Opening night began with all of the accoutrements that Madison Square Garden can provide. A sold-out crowd, celebrities of every stripe crammed into the front row, introductions of the entire roster and Julius Randle taking the microphone at center court to greet the fans and kick off the season.
And for much of the night it seemed as if the Knicks were ready for all parts of the event except the actual playing of the game, falling behind almost immediately by double-digits and seeing their best players struggle to find the range.
But if the Knicks have any claim this season it isn’t a superstar like Jayson Tatum or championship expectations, but a simpler trait — resilience. And through a brutal shooting start, highlight reel performances from Tatum and former Knick Kristaps Porzingis, the Knicks clung to a belief when they might have been the only ones in the Garden still believing.
And with a national television audience looking on, the Knicks fought back, turning the nightmarish start into their first lead of the game with 8:56 left in the fourth quarter. But in the end, it was Porzingis, once the brightest hope of the Knicks and now a major offseason acquisition for the Celtics, who took over and lifted Boston to a 108-104 win.
Tatum led all scorers with 34 points and 11 rebounds. But it was Porzingis, who finished with 30 points, eight rebounds and four blocked shots — as well as a pair of technical fouls — who scored nine points in the final two and a half minutes, for the Celtics, including a three-point field goal to snap a 101-101 tie with 1:29 remaining.
“Honestly, it’s an awesome feeling to come back now, being a Celtic and play here,” Porzingis said. “Even getting booed and getting all that it’s still cool. I really like that and enjoy that. But most importantly we won the game and I’m very excited about what we have ahead of us and I wish the Knicks and this city and the organization nothing but the best.”
The Knicks fought, but could only blame themselves as Randle struggled through. 5-for-22 shooting night and Jalen Brunson was 6-for-21 — the two combining to shoot 1-for-12 in the first quarter as the Knicks dug a hole for themselves.
“I got to be better,” Brunson said. “Yeah, way better. It comes down to us playing a full 48 minutes. We had a six-point lead with like four minutes left. Yeah, we just didn’t get it done. I missed a big free throw off the technical, lost a little momentum with that.
“So I need to be better, first and foremost. But definitely a winnable game. Had a lot of positives to take from it. But I have to be better.”
Down by 12 in the first quarter, and a five-point deficit at the half expanding to 10 again and nine entering the fourth quarter the Knicks kept finding their way to somehow overcome their shooting woes and stick around. Then a 13-2 run in the third quarter, capped by a Brunson three-pointer, tied the score at 66-66.
The Knicks took their first lead of the game with 8:56 left in the third quarter, the Garden exploding in cheers as Josh Hart buried a three on a feed from newcomer Donte DiVincenzo. But the Celtics still managed to pull ahead at 82-73 entering the fourth quarter.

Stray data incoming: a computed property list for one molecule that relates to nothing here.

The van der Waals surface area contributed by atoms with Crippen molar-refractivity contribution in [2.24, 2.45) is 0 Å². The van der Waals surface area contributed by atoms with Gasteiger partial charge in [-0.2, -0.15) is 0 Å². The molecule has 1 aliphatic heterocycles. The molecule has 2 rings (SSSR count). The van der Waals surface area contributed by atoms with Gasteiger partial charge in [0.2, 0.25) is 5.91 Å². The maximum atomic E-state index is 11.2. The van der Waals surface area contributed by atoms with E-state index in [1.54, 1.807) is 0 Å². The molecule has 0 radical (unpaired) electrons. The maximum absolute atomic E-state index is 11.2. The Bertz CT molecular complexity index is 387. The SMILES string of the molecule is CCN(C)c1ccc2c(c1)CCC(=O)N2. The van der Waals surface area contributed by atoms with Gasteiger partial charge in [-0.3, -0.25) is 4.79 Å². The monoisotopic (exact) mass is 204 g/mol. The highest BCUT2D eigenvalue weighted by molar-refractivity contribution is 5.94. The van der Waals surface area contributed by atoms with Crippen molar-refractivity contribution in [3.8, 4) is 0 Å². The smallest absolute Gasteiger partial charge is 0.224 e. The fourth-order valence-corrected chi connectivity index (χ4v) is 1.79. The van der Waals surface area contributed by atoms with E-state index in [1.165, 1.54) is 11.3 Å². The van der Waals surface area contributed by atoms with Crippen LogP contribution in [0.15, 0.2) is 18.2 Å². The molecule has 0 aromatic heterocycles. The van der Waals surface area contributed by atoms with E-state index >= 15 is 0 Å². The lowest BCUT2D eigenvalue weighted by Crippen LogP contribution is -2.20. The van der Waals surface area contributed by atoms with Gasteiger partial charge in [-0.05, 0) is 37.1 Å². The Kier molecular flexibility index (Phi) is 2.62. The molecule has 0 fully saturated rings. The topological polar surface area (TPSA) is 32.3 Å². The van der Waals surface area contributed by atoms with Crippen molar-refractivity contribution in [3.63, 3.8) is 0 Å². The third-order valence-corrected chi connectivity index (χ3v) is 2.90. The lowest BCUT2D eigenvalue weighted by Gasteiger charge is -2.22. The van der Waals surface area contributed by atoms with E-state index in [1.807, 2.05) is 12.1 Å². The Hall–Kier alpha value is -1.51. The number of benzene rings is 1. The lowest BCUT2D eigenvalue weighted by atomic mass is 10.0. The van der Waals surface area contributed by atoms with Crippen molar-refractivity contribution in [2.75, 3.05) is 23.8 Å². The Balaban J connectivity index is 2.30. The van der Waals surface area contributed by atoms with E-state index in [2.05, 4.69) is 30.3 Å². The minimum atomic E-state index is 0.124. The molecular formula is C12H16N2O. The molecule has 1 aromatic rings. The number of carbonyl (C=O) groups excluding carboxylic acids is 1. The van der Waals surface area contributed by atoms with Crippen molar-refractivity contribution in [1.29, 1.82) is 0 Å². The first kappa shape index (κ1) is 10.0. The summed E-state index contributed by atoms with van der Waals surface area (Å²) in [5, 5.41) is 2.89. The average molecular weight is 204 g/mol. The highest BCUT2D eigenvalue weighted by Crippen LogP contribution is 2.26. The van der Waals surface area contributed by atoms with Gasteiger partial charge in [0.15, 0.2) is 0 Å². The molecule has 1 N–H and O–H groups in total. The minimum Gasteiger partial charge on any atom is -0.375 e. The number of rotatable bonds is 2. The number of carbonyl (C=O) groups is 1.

RJ Barrett, who had been one of the few Knicks to keep them in the game offensively to that point and finished with a team-high 24 points, ran off seven straight points and when Immanuel Quickley (24 points) buried a three, isolating against Derrick White and crossing him over, the Knicks had a 93-91 lead. The advantage stretched to 99-93 on threes by Randle and Quentin Grimes. But then Porzingis came up as big as his 7-3 frame and no one had an answer for the Knicks.
Sometimes these games provide no context to what is to follow. Two years ago, coming off a fourth-place finish in the Eastern Conference the Knicks opened up with a double-overtime win at Madison Square Garden over the Celtics, sending a celebration into the streets outside the arena, one that began the “bing bong” era in New York. But after starting the season 5-1, the Knicks finished 37-45 and in 11th place in the East, out of the playoff picture.
Still, with a contest against the team that might be the best in the NBA and a three-game road trip, following with two-back-to-back sets and a return to the road in Milwaukee, all by the time the season is just six games old, the Knicks may learn something about themselves very quickly.
So the postgame message to the team was a simple one — this is just beginning.
“I said, whether we lose the game or win the game there’s a long way to go,” Knicks coach Tom Thibodeau said.
“And tomorrow we have to have the right approach coming in. Take a hard look at the film. Make corrections. Eliminate the mental errors we had. We can deal with a missed shot. If you have great ball movement, we missed point-blank shots. That’s part of the game. I thought we were good on the offensive board. We did a lot of good things but we didn’t do enough to win the game. And that’s where we have to be.”